A common weapon in science fiction is the Molecular Disrupting Beam, which disintegrates anything caught by the beam into basic atoms and molecules with no wound or gash, more as if a portion of the targeted material or person simply ceased to exist.

It comes with many names, WH40k calls them Gauss Flayers, Niven calls it the Wunderland Treatymaker, Ender's Game calls it Little Doctor...

Yet all seems to be abject handwavium and unobtainium, and there has been no true patent or design.

Thus, I ask, what are your ideas on making a working Disruptor, with only current science and resources?

Some minor unobtainium (please specify) can be allowed, but no utter handwavium (no fictional physics).

An extra assumption is that all the resources needed (energy, particles, etc...) is present.

  • 1
    $\begingroup$ A 10-kg sphere of plutonium-239 isn't exactly a 'beam', per say, but it will disintegrate anything nearby to basic atoms. $\endgroup$
    – Halfthawed
    Jan 28, 2020 at 3:59
  • $\begingroup$ @Halfthawed things have to be surprisingly close. Look how much of the infrastructure survived at ground zero of the trinity tests, for example. Also, vapourising stuff is quite a lot easier than atomising it... $\endgroup$ Jan 28, 2020 at 10:07
  • $\begingroup$ Independently on wich tech it based Molecular disraptor would no way create "no wunds or gash". You see, all you bare atoms are still there. And, say for water, they are highly pressed gases, with a tendency to react each other to form those molecules again. It means a great explosion - no less. $\endgroup$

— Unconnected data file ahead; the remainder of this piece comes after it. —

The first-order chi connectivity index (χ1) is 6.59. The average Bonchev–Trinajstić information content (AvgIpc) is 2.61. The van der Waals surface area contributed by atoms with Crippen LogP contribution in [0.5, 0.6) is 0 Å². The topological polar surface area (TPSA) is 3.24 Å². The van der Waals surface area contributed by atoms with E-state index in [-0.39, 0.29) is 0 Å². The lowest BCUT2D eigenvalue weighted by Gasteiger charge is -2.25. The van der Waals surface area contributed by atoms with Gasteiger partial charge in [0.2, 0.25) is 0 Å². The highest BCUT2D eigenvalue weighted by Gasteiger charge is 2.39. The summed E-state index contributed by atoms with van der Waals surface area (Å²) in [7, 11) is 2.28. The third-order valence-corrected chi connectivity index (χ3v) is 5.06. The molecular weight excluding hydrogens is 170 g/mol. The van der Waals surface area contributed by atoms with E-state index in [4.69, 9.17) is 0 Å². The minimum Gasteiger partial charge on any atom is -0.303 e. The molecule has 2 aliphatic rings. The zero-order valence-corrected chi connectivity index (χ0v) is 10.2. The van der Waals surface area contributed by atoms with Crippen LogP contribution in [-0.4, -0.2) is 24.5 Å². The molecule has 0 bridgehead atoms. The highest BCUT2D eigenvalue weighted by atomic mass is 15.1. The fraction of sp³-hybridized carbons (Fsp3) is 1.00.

– ksbes
    Jan 28, 2020 at 10:08
  • $\begingroup$ Technically, Enderverse calls it the "molecular disruption device"... and it causes anything caught in the beam to lose cohesion, followed by any matter that was close enough to that, followed by... in a runaway reaction in which a single device can destroy a planet. Or a Dyson sphere. $\endgroup$
    – Matthew
    Jan 28, 2020 at 19:04

2 Answers 2


the Molecular Disrupting Beam, which disintegrates anything caught by the beam to basic atoms and molecules,

Laser is the answer.

  • It comes into the shape of a beam
  • With sufficient enough power it reduces anything which hits into a plasma.

The above is already used in what is called laser ablation

laser ablation

  • $\begingroup$ That's a useful diagram, if a little mspainty. Might have to hunt down or cobble together a neater one for the next time I'm grumbling about laser weapons and things that claim to be laser weapons but are a bit ineffective. $\endgroup$ Jan 28, 2020 at 10:54
  • $\begingroup$ So, Disintegtators are more or less no different than VERY high-powered lasers. Granted. $\endgroup$ Feb 1, 2020 at 9:24

disintegrates anything caught by the beam into basic atoms and molecules

Yep, seems feasible...

with no wound or gash, more as if a portion of the targeted material or person simply ceased to exist.

that's a bit of a bigger ask...

no utter handwavium (no fictional physics).

...aaaaaand that just about puts the nails in the coffin of that idea.